Column: Hey industry! Let’s be clear about the ‘Netflix tax’

With petitions circling and choruses growing louder, Irene Berkowitz says it's critical to be specific about what's being asked of the government.

Irene Berkowitz This week, the chorus of industry voices calling for a “Netflix tax” has grown louder as over 100 members of the Quebec entertainment industry called for the government to require “foreign giants” like Netflix to collect and pay sales tax on their services in the province.

It’s increasingly clear, however, that there’s confusion in the public sphere about what exactly a “Netflix tax” entails. It’s important for everyone in the industry to be specific in what they are asking of the government, because “Netflix tax,” has been used to signify at least three different revenue instruments, each with its own quandaries to consider.

To help clear the air, so to speak, here’s a breakdown of each tax being discussed and what each of them potentially means:

1) Sales Tax 

Quebec’s recent announcement that it will seek a “tax on Netflix” would actually be a sales tax on consumers. Canadian law does not compel Netflix (or Spotify or other digital media services) to collect such a tax. If it did, Netflix’s role would be to administrate and remit this tax to the government. Netflix already does this in jurisdictions around the world, where required by various types of digital goods sales taxes.

Finances Quebec’s position is that collection of GST/HST on Netflix is a fairness issue between Canadian and foreign companies. They also assert the importance of equity between all ecommerce businesses in Quebec and Canada. To implement a provincial sales tax only would require agreement with the federal government.

There are additional confusions about a theoretical Netflix sales tax: 

(1) It should not be assumed that proceeds of a sales tax would be deployed to subsidize Canadian content in Quebec or federally. Cross-subsidy would require a separate negotiation with the Canadian government.

(2) Netflix is in two businesses: content delivery and content creation. The new Netflix Canada studio was approved, per the Investment Canada Act, to spend money creating content. It will not have a sales revenue function and Canadian subscription fees will continue to be paid to the global parent company.

(3) It’s been reported that Netflix was promised it could forgo a sales tax, in return for investing $500 million in Canadian content. Netflix has stressed that there were “no tax deals” connected with its $500 million investment.

2) Revenue Levy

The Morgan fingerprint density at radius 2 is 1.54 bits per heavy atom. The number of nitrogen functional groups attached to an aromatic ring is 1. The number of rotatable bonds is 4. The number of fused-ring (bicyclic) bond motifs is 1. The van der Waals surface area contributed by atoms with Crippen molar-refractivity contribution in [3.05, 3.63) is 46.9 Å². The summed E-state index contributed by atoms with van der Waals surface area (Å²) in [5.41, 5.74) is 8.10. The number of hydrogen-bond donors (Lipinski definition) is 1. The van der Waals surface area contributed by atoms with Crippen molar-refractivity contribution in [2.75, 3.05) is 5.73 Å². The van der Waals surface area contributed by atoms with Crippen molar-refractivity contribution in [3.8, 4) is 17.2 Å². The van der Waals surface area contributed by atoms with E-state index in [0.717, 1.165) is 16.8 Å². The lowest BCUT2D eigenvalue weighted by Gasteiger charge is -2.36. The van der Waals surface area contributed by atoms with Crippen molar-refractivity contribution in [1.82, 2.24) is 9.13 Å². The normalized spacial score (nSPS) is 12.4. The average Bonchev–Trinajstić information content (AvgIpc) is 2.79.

“Netflix Tax” has also implied a levy on revenue, not unlike the way Canadian cable, satellite, and IPTV distributors contribute to the creation of Canadian content through Canada Media Fund.

Four quandaries here: (1) any tax or levy on a foreign supplier would require Canadian legislation (which, again, Canada does not have); (2) targeting only Netflix, among many digital media services, would require rationalization (3) operationalizing would require clarification, such as how financial records would be accessed and assessed; (4) business consequences might need to be considered, such as Canada’s ability to attract investment initiatives, such as a Netflix Canada Studio or Alphabet’s Sidewalk Labs. Regulation in one part of a sector may cause other companies in similar spaces to reconsider investing in Canada.

3) Corporate Tax

“Netflix tax” has also referred to corporate and payroll taxes, which, as a Canadian corporation, Netflix Canada Studio would owe. Netflix has confirmed its Canadian entity will pay all taxes owed. Netflix Canada’s corporate taxes may be minimal (payroll) as the studio will spend/invest in Canadian content, not collect subscription revenue.

Lost in Wonderland, Alice wonders: “If I’m not the same, the next question is ‘Who in the world am I?’ Ah, that’s the great puzzle!” This seems a perfect metaphor for our policy challenge. While we design a bold future for Canada in the 21st century media ecosystem, let’s keep terminology clear.

The above analyses were confirmed with sources from Canada Revenue Agency, Department of Canadian Heritage, Department of Finance Canada, Finances Quebec, and Netflix. 

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Irene S. Berkowitz, PhD (@irenesberkowitz) is FCAD Policy Research Fellow and Instructor in Ted Rogers MBA and RTA School of Media at Ryerson University.